Again, the trouble is that the so-called evidence is unverifiable and based on uncorroborated claims made by political opponents of the Assad government.

Paul Larudee, who chairs the Syria Solidarity Movement based in California, says that the NY Times' article is aimed at smearing the Syrian government and justifying further aggression against the Arab country.

He said: "The Caesar photos and Saydnaya prison information is old news that has previously been shown to be at minimum not credible and at worst totally false. Much of the cited evidence is based on flimsy, politically biased and uncorroborated testimony."

READ MORE: US Boosting Presence in Middle East Triggered by Intel Discoveries — Reports

Larudee goes further to contend that the aim is to justify more US military intervention in Syria or at least reversing President Trump's declared policy to withdraw the 2,000 American troops from Syria.

"The New York Times' piece is clearly timed to build public support for further US military intervention in Syria, as the Syrian Arab Army begins its slow recovery of the remaining territory that is legally Syria's but is still under the control of foreign and foreign-paid mercenary forces."

That strategic US military agenda may be plausible. In any case, there appears to be other political motives behind the Times' attempt at smearing.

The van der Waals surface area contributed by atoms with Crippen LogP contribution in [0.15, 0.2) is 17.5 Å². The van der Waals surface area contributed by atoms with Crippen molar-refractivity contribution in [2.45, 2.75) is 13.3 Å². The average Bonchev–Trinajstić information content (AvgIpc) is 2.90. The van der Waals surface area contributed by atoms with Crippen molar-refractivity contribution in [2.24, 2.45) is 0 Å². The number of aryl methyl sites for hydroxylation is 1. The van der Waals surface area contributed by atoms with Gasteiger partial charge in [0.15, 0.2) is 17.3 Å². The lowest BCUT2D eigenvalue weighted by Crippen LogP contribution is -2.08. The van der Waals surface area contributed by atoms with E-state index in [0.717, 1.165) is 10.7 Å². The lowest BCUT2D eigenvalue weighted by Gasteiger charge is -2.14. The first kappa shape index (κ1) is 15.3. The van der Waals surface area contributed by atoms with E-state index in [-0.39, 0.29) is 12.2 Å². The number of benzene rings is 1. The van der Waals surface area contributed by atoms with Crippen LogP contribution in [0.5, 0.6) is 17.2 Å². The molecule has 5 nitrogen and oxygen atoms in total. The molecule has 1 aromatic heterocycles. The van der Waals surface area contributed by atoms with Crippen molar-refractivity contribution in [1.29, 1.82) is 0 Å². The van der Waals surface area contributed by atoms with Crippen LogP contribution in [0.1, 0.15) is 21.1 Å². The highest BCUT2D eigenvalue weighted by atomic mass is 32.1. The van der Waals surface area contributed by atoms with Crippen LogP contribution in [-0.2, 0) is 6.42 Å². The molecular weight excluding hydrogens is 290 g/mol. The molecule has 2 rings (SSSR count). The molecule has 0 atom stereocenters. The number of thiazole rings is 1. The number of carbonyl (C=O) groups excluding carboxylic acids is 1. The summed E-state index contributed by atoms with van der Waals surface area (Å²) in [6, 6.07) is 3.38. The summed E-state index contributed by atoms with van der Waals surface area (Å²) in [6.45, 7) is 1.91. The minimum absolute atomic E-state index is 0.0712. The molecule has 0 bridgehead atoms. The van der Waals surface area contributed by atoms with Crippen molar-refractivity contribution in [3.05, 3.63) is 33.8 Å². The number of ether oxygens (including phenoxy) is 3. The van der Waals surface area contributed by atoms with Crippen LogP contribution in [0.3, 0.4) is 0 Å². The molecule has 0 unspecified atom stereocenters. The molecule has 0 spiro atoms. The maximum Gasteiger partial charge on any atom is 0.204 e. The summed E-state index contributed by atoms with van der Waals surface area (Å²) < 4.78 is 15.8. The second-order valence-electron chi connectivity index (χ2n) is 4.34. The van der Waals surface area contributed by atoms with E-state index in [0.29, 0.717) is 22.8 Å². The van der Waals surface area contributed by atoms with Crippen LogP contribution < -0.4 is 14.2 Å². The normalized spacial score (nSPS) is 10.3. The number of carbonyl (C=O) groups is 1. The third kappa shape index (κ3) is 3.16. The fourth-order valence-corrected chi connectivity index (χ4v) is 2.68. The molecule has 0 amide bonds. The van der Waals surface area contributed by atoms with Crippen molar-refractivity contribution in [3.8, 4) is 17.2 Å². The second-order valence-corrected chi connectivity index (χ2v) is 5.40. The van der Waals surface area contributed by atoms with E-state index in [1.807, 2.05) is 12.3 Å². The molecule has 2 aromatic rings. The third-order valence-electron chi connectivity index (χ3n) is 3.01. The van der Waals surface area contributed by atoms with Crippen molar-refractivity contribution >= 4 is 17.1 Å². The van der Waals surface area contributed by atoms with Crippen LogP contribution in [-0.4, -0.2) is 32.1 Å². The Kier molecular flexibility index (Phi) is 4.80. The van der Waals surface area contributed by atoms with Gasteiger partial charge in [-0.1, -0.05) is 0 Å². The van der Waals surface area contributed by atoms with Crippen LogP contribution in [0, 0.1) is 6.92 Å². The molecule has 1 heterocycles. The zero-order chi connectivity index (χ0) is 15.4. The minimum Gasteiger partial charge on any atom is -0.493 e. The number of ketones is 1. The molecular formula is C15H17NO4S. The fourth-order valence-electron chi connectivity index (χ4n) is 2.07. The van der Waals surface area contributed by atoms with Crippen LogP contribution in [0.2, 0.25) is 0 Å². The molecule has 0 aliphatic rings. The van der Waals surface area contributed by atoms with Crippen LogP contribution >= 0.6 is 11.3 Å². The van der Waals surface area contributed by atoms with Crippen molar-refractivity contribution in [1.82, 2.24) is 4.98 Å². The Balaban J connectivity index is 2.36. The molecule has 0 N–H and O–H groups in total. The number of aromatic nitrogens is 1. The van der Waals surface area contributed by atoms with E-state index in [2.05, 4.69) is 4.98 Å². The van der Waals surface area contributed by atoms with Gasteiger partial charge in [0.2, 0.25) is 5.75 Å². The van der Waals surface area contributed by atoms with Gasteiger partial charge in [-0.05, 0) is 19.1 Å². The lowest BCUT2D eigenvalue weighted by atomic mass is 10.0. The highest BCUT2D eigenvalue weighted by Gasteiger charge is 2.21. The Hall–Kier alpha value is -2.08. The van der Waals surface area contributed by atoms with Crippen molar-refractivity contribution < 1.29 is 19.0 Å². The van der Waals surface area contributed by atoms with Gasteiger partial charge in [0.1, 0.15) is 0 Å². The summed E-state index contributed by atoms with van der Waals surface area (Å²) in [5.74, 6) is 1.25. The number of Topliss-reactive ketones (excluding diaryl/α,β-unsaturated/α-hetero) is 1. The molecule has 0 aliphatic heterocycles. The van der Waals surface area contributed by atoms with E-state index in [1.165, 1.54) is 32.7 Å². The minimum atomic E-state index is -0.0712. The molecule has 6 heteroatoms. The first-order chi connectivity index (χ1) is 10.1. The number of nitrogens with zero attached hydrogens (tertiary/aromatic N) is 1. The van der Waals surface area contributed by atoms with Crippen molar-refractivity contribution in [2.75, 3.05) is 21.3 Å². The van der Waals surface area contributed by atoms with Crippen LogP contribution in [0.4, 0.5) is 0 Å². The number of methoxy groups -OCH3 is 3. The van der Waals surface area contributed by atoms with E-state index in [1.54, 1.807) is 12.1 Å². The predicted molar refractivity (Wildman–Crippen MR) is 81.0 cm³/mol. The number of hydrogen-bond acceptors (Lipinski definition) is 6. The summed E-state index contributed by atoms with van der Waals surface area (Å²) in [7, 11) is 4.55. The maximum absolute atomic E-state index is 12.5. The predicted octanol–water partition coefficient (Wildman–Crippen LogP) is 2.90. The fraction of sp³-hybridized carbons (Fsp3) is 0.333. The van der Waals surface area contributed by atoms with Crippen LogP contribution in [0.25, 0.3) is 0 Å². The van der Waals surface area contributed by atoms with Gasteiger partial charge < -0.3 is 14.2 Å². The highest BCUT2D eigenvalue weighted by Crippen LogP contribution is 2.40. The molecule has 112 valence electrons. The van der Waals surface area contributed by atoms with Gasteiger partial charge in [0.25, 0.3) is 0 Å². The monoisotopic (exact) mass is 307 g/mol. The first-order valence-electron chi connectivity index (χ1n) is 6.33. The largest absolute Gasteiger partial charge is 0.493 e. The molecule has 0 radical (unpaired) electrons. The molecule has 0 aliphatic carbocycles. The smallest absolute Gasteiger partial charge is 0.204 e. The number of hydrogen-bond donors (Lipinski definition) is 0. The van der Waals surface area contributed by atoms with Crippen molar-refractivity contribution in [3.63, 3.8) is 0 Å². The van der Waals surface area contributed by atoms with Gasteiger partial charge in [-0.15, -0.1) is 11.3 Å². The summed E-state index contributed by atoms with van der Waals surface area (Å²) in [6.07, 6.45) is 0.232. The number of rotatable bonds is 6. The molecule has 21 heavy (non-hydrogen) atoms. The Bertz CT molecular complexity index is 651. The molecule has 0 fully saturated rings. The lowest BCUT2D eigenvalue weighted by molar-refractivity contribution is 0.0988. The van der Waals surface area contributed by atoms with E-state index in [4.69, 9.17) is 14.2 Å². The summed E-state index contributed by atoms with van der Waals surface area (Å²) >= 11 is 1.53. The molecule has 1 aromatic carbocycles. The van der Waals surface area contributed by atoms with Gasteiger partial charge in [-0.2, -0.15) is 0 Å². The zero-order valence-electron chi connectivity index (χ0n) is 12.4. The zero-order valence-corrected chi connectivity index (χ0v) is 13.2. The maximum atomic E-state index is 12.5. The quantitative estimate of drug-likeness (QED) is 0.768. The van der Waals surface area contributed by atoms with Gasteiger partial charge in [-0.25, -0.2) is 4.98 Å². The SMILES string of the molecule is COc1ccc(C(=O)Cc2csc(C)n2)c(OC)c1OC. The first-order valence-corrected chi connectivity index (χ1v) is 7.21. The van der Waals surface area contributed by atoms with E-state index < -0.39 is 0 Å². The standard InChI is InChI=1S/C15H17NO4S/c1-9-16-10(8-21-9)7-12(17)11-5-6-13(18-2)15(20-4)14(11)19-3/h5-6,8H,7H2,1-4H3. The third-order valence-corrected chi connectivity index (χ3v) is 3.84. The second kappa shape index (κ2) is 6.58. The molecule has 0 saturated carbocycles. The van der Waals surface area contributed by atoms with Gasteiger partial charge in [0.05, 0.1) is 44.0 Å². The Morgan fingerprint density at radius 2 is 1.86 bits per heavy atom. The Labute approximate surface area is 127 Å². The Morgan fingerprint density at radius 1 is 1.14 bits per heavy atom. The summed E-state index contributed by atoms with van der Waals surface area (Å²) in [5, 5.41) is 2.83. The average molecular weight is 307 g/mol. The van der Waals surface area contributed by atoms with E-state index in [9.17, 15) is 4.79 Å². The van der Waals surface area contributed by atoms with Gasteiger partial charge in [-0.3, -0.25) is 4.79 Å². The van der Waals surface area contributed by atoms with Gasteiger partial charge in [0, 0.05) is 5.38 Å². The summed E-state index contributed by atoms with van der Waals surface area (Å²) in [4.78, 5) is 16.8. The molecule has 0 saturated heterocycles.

The paper editorializes: "As Syria's president, Bashar al-Assad, closes in on victory over an eight-year revolt [sic], a secret industrial-scale system of arbitrary arrest and torture prisons have proven pivotal to his success. While the Syrian military, backed by Russia and Iran, fought armed rebels for territory, the government waged a ruthless war on civilians, throwing hundreds of thousands into filthy dungeons where thousands were tortured and killed."

Note how the Times is attributing the Syrian state's victory to the use of torture and repression, rather than to the courage and tenacity of the Syrian Arab Army to roll back a foreign-backed mercenary army. That amounts to a cheap shot at smearing the victors, including allies Russia and Iran.

READ MORE: US, Israeli-Made Arms Left by Terrorists Found in Syrian Countryside – Reports

Another swipe from the Times: "Now, even as the war winds down, the world's attention fades and countries start to normalize relations with Syria, the pace of new arrests, torture and execution is increasing."

Based on uncorroborated claims of "increasing torture and execution", the US "paper of record" appears to be trying to ensure Syria remains a pariah state beyond the pale of redemption for normalized relations with the rest of the world. Such an outcast status would augment US and other NATO governments' agenda of refusing to allow international reconstruction aid for war-torn Syria.

Still another scurrilous swipe from the Times: "Kidnappings and killings by the Islamic State [ISIS or Daesh] captured more attention in the West, but the Syrian prison system has vacuumed up many more times the number of people detained by ISIS in Syria."


So, here we have the NY Times attempting to criminalize the Syrian state forces as somehow worse than the jihadist head-choppers who had been infiltrated into Syria by the American CIA and other NATO military intelligence to run amok in that country for Western-backed regime change.

That criminal war for regime change was defeated by the heroic resilience of the Syrian people, their political leadership and national army, along with the principled military support of Russia, Iran and Lebanon's Hezbollah. Western media like the NY Times long sought to obscure or justify the US-backed criminal war with outright lies, such as describing the conflict as a "pro-democracy revolt".